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Communism China

September 30, 1999 | HENRY CHU, TIMES STAFF WRITER
For thousands of years, this mountain getaway has been a magnet for Chinese artists and poets seeking inspiration from its misty crags, gnarled pines and stunning views. But when too many visitors in recent times turned out to be Chinese officials on taxpayer junkets, the Beijing regime last October banned all such trips here, calling them a waste of public money.
December 17, 1989 | Chalmers Johnson, Chalmers Johnson, Rohr Professor of Pacific International Relations in the Graduate School of International Relations and Pacific Studies at UC San Diego, has written on Chinese and Japanese politics and on the theory of revolution
The news that National Security Adviser Brent Scowcroft and Deputy Secretary of State Lawrence S. Eagleburger went to China last weekend to "normalize" relations after the Tian An Men massacre is both baffling and appalling. Do U.S. leaders really believe that we have more in common with a repressive, corrupt China than with a disarming and reforming Soviet Union? Perhaps they are merely sentimental for the days when Richard M. Nixon, Henry A.
Promising to be a better friend to business than Republicans have been, Democrat Kathleen Brown pledged Thursday that if she becomes governor in January she will convene her new Administration--and the state Legislature too, if possible--in Los Angeles to hammer out an economic recovery plan for Southern California.
August 9, 1987 | Larry Collins, Collins, a historian and novelist, is the author of "Is Paris Burning?," "Oh Jerusalem" and "Fall From Grace."
It was just 40 years ago this summer that what may properly be considered the beginning of the post World War II era occurred on a lawn outside the Fogg Museum at Harvard University in Cambridge, Mass. The occasion was the annual convocation of Harvard alumni that traditionally follows commencement and at which those men and women on whom the university has bestowed honorary degrees are called on for a few remarks. The third speaker of the afternoon was Secretary of State Gen. George C.
June 7, 1989 | BILL SING, Times Staff Writer
Hong Kong investors have begun moving more capital out of the British colony and expressed heightened interest in U.S. real estate amid the escalating unrest in China and the plunge in Hong Kong stock and real estate prices. So far, the new wave of capital flight does not appear to be a mass exodus. But the outflow is expected to grow if violence and instability in China continue or a new government emerges that is hostile to preserving the free-wheeling economic system in Hong Kong when China takes over in 1997, U.S. bankers and others said Tuesday.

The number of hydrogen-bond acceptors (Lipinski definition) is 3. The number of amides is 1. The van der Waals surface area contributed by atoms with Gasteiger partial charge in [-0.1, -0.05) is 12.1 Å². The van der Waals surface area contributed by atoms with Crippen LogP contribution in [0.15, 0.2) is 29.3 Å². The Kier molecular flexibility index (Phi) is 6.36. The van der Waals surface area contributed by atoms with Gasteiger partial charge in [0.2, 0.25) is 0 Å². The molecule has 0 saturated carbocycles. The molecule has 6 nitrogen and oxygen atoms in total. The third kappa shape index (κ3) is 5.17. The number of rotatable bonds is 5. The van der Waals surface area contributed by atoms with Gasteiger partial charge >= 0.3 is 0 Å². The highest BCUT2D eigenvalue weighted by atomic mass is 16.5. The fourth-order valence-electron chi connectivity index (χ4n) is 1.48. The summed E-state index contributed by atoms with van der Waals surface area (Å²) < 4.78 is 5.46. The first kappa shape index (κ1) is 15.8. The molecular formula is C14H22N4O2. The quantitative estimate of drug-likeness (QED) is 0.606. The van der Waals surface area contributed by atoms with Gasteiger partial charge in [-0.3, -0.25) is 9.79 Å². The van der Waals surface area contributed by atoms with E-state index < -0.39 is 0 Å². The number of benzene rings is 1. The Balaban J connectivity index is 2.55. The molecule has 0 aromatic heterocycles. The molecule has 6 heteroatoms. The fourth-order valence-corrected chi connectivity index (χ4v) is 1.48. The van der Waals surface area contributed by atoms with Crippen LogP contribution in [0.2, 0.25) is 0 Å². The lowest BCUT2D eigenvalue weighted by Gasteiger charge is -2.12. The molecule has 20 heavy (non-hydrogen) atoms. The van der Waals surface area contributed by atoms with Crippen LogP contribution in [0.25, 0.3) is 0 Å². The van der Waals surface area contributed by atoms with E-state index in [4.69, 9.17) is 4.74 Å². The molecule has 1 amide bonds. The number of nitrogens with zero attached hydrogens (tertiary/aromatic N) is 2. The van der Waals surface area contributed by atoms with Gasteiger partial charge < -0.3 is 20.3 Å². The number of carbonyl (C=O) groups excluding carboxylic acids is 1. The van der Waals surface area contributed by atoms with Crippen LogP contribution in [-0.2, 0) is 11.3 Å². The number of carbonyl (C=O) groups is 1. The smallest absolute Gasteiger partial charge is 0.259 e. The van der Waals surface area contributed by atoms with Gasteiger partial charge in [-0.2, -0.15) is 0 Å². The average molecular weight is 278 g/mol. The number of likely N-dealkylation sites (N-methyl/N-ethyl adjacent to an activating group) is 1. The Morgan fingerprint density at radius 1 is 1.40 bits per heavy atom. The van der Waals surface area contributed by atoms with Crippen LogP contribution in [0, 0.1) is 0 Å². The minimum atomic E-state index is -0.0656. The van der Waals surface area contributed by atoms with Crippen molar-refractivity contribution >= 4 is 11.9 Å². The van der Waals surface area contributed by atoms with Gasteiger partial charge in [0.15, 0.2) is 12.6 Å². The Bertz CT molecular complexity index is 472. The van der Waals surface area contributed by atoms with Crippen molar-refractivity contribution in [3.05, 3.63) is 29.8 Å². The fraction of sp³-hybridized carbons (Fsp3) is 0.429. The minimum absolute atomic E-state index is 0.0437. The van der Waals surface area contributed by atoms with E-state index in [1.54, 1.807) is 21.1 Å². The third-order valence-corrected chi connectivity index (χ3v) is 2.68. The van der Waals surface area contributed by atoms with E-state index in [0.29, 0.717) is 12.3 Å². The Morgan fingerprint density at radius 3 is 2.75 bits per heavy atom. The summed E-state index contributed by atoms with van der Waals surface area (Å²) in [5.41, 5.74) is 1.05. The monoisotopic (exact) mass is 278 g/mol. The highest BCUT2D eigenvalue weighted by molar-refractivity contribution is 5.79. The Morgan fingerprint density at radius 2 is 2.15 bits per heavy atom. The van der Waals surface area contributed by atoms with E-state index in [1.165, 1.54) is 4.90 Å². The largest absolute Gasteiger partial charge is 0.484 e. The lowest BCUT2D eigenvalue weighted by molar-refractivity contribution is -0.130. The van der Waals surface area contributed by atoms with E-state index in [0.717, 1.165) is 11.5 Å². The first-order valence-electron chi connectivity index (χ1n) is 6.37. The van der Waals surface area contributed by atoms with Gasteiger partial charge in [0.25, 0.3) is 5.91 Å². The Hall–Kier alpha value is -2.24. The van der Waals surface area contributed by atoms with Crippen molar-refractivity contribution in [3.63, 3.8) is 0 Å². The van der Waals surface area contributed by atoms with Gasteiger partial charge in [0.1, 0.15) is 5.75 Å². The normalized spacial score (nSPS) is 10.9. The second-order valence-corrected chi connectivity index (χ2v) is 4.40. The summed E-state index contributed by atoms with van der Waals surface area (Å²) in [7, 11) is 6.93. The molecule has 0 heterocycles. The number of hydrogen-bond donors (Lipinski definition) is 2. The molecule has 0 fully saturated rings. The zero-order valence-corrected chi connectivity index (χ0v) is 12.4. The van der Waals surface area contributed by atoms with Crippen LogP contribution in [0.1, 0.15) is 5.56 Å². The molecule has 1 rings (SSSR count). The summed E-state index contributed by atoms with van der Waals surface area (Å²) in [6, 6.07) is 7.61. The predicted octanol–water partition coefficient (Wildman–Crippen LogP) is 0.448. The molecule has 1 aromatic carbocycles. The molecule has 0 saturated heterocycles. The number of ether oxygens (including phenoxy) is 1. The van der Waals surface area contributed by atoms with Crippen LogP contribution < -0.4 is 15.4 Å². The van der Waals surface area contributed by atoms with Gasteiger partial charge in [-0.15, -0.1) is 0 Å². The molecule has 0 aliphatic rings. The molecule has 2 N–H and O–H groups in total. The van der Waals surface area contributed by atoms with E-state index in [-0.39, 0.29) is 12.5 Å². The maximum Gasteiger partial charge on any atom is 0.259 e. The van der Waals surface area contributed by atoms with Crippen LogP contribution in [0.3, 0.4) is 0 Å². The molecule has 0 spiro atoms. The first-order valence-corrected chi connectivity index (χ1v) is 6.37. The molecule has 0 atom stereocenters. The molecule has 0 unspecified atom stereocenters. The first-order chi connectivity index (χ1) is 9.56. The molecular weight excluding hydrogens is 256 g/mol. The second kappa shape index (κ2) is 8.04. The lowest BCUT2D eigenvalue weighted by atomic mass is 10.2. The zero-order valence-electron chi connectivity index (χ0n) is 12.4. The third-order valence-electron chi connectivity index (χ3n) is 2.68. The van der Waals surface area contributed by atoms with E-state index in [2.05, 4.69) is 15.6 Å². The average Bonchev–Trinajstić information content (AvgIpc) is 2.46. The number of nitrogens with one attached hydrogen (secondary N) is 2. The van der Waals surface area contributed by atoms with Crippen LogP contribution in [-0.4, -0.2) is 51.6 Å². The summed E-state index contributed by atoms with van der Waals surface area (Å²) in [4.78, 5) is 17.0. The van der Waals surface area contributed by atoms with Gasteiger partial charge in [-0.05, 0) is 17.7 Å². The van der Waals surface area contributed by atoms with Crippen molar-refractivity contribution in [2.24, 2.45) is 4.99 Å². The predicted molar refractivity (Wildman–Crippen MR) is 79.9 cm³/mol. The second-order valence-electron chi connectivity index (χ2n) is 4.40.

December 15, 1996 | Maurice J. Meisner, Maurice J. Meisner is the Harvey Goldberg Professor of History at the University of Wisconsin-Madison. His most recent book is "The Deng Xiaoping Era: An Inquiry into the Fate of Chinese Socialism, 1978-1994" (Hill & Wang)
Nothing is so terrifying in world affairs today than the specter of war between the United States and China. The demise of the Soviet Union left the United States the world's sole military superpower, though one with a steadily shrinking share of the global economy. The only potential challenger to U.S. dominance, at least in foreseeable decades, is China, a rising power with the world's second-largest economy--one that, at current rates of growth, will surpass the U.S.
In 1976, as the Cultural Revolution was winding down, Zhang Jingming was ordered to join the Shanghai Petrochemical Co. as a machine operator. In those days, the state dictated your future, and workers had no say. But Zhang remembers being proud of his new company, which was expanding like crazy and often received kudos from Beijing for its role in nation-building. Twenty-four years later, both Zhang and his company have come a long way.
November 19, 1990 | JIM MANN, TIMES STAFF WRITER
Over the past year, President Bush and his top aides have shelved their campaign to patch up the once-cozy U.S. relationship with China, reluctantly conceding that China's political upheavals of 1989 have caused lasting damage to ties between the two countries. Twelve months ago, China ranked as one of the main preoccupations of the Bush Administration. Last Dec. 9, National Security Adviser Brent Scowcroft and Deputy Secretary of State Lawrence S.
Seated in the front row of the Capital Theater, beneath the giant red star of communism that dominates the Stalinist-era auditorium in downtown Beijing, Norman Walker clearly was nervous. It wasn't so much that Walker, an internationally known choreographer from New York City, was about to view the fruits of his month's labor with 22 of the finest ballet dancers in the People's Republic.
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